|Home||Founder||What's New||In The News||Contact Us|
|Paradigm Shift Intervention Monitoring||Commentary
H5N1 Bird Flu In Pennsylvania
September 2, 2006
The U.S. Departments of Agriculture and Interior today announced that the presence of the H5 and N1 avian influenza subtypes in samples from wild mallard ducks in Pennsylvania.
Testing has ruled out the possibility of this being the highly pathogenic H5N1 strain that has spread through birds in Asia, Europe and Africa. Test results thus far indicate this is low pathogenic avian influenza (LPAI), which poses no threat to human health.
The ducks were sampled August 28, 2006 in Crawford County, Pennsylvania.
The above comments indicate low path H5N1 has also been identified in northwestern Pennsylvania. This detection is not unexpected because H5N1 was found in mute swans adjacent to Lake Erie in southeastern Michigan as well as Queen Anne’s Country in Maryland on the Delmarva peninsula. It is likely that H5N1 is in wild birds throughout the northeastern United States as well as southern Canada. Thus far all reported isolates are from samples collect in August.
In August, 2005 Canada reported H5 throughout southern Canada. Although all were low path, H5N1 was only reported for Manitoba. Other provinces reported H5N2, H5N3, and H5N9. In the past H5N1 was rarely detected in North America. In the United States, H5N2 was much more common.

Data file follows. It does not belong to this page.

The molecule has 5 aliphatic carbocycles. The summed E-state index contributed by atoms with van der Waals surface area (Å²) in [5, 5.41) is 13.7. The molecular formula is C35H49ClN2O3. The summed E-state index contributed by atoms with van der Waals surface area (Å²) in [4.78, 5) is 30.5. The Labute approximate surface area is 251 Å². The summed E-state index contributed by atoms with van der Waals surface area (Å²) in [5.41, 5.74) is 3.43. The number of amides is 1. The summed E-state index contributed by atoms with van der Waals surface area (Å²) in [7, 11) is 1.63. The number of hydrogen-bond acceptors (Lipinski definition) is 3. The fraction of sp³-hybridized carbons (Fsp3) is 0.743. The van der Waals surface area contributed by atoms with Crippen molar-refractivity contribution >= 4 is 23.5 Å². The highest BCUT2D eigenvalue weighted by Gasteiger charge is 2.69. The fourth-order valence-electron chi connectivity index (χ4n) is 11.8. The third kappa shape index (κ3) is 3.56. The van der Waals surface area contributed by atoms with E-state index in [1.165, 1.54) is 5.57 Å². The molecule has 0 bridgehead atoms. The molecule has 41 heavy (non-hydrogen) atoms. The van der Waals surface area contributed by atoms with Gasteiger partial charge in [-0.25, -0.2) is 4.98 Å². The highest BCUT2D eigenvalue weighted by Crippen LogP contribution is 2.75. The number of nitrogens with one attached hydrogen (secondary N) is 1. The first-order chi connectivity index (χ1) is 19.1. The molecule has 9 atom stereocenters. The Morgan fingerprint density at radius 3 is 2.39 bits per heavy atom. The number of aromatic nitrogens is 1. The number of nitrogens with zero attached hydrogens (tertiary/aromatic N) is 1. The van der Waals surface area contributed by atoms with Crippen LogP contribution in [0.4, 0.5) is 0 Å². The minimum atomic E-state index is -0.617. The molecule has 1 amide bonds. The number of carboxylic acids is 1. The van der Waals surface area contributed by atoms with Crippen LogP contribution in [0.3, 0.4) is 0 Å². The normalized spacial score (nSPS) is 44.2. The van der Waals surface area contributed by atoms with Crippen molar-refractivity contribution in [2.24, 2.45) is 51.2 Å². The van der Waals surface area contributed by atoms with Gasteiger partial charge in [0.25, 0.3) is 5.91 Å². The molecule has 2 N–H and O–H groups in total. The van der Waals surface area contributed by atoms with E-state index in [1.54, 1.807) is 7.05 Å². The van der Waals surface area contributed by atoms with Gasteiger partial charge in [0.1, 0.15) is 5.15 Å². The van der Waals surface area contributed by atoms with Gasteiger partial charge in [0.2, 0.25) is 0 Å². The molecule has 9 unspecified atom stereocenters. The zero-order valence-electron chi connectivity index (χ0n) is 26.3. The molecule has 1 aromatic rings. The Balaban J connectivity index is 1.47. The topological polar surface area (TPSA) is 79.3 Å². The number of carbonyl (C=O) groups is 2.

The detection of H5N1 in three distinct locations in the United States suggests that serotype is becoming dominant in the area. Sequence information may help explain the dominance. Dual infections in wild birds, including mallard, are common. Samples collected by Ohio State University are detailed at GenBank and the serotype many of the cloned isolates frequently do not match the initial serotype of the sample, signaling the presence of multiple serotypes in the same wild bird host.
Thus, low path H5N1 could obscure high path H5N1 since they are the same serotype, although the presence of high path should be noted in the biological assay. Those assays on the Michigan samples indicated the H5N1 was low path.
PCR tests on samples may distinguish samples containing mixtures because the initial tests typically use primers that flank the HA cleavage site and the Qinghai strain of H5N1 would have an additional 12 nucleotides, which would generate a larger insert.
At this time, the factors making H5N1 the dominant H5 serotype are unclear. Sequence data on the H5N1 in Michigan, Maryland, and Pennsylvania would be useful.